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Alternating intervals of low-intensity and high-intensity exercise can help burn more total calories in a shorter time, reducing the amount of time you need to spend exercising each week.

What is Interval Training?

Interval training combines short bursts of intense exercise (30 seconds) with longer periods of low-intensity (1-2 minutes) exercise. What “intense” exercise means is relative to your fitness level – for example, it could be 30 seconds of jogging mixed with one minute of walking, or even 30 seconds of brisk walking with two minutes of walking at a moderate pace.

What are the Benefits of Interval Training?


Burn More Calories
Increasing the intensity of your workout will result in burning more calories. You won’t spend a lot of time in the Fat Burning Zone, but you’ll burn more calories overall, which is the biggest factor in losing weight.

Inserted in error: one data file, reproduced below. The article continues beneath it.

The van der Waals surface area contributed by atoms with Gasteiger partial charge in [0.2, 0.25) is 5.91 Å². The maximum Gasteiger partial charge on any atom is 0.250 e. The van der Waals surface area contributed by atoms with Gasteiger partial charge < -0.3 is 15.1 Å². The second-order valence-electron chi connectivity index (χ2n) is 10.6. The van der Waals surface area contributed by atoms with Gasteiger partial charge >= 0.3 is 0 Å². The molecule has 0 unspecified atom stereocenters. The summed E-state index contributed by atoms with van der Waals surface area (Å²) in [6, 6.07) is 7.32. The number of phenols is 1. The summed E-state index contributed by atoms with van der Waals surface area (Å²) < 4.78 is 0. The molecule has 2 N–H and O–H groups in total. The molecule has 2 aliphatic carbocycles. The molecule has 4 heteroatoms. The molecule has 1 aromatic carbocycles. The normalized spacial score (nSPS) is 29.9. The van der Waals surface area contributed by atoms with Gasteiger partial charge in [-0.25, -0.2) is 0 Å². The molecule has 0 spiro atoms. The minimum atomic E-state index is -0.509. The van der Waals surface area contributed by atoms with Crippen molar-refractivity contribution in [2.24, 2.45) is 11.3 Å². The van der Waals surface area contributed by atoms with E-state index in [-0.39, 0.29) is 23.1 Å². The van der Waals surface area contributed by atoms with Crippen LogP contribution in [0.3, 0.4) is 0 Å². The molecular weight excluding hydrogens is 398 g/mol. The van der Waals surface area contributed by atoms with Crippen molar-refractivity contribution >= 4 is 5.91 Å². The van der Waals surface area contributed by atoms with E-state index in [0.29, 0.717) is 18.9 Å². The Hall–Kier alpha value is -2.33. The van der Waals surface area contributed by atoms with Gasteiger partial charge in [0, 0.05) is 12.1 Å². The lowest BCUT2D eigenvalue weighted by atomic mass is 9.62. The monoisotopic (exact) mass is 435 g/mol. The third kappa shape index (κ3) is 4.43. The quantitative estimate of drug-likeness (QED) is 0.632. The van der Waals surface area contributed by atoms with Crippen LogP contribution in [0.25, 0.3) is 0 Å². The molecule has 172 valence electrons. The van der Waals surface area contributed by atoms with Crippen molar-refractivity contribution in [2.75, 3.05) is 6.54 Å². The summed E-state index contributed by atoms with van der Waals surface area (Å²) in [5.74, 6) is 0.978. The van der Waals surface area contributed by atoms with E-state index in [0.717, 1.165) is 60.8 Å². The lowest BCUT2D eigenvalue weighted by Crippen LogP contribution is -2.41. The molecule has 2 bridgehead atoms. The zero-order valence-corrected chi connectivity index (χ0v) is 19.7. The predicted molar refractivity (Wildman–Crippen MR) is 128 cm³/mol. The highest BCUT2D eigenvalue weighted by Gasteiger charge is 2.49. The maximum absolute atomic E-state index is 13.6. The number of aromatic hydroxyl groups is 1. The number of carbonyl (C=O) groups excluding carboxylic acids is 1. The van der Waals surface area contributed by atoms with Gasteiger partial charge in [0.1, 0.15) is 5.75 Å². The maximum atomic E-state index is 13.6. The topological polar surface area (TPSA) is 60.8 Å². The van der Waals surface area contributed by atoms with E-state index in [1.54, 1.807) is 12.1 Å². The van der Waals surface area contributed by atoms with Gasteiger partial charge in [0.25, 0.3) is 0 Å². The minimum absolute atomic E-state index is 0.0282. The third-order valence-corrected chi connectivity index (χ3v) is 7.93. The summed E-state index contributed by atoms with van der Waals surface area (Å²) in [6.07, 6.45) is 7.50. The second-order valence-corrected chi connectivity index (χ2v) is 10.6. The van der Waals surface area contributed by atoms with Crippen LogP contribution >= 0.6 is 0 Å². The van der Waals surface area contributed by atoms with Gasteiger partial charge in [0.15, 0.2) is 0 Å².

Decrease Time Exercising
Interval training is ideal for people with less spare time. The recommendation for 2 ½ hours of exercise each week assumes exercising at a moderate activity level. A more rigorous activity such as interval training can reduce the recommended amount of time per week to 75 minutes (1.25 hours).

Improve Cardiovascular Health
Intense exercise improves your cardiovascular and aerobic capacity, which will improve your overall fitness level and reduce your risk of heart disease, type 2 diabetes, and high blood pressure.

Are There Risks to Interval Training?

Interval training is adaptable to many fitness levels, however interval training is a more intermediate exercise technique and is not recommended for beginners. More intense interval training (also called High Intensity Interval Training or HIIT) can work in push-ups, squats, jumping jacks, burpees, and other exercises where proper training and form becomes essential to preventing injury. If you have a chronic health condition, speak with your doctor before starting an interval training program.